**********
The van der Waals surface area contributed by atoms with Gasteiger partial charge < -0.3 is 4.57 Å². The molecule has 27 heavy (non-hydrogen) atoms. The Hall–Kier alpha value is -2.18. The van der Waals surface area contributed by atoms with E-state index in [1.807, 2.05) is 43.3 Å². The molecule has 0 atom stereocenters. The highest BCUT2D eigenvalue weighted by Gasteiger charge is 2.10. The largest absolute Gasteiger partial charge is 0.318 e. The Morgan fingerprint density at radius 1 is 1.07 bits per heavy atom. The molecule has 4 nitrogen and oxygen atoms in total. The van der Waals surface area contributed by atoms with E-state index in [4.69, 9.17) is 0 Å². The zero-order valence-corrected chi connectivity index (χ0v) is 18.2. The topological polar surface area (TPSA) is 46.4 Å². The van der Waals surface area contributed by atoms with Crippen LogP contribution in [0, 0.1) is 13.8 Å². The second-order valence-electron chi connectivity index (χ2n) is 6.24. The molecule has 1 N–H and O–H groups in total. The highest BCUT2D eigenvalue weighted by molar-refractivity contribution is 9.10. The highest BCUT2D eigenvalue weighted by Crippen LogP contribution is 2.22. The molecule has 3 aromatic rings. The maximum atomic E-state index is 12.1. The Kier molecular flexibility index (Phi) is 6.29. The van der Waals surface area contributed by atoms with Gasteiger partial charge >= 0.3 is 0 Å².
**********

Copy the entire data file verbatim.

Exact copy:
The van der Waals surface area contributed by atoms with Gasteiger partial charge < -0.3 is 4.57 Å². The molecule has 27 heavy (non-hydrogen) atoms. The Hall–Kier alpha value is -2.18. The van der Waals surface area contributed by atoms with E-state index in [1.807, 2.05) is 43.3 Å². The molecule has 0 atom stereocenters. The highest BCUT2D eigenvalue weighted by Gasteiger charge is 2.10. The largest absolute Gasteiger partial charge is 0.318 e. The Morgan fingerprint density at radius 1 is 1.07 bits per heavy atom. The molecule has 4 nitrogen and oxygen atoms in total. The van der Waals surface area contributed by atoms with E-state index in [4.69, 9.17) is 0 Å². The zero-order valence-corrected chi connectivity index (χ0v) is 18.2. The topological polar surface area (TPSA) is 46.4 Å². The van der Waals surface area contributed by atoms with Crippen LogP contribution in [0, 0.1) is 13.8 Å². The second-order valence-electron chi connectivity index (χ2n) is 6.24. The molecule has 1 N–H and O–H groups in total. The highest BCUT2D eigenvalue weighted by molar-refractivity contribution is 9.10. The highest BCUT2D eigenvalue weighted by Crippen LogP contribution is 2.22. The molecule has 3 aromatic rings. The maximum atomic E-state index is 12.1. The Kier molecular flexibility index (Phi) is 6.29. The van der Waals surface area contributed by atoms with Gasteiger partial charge >= 0.3 is 0 Å².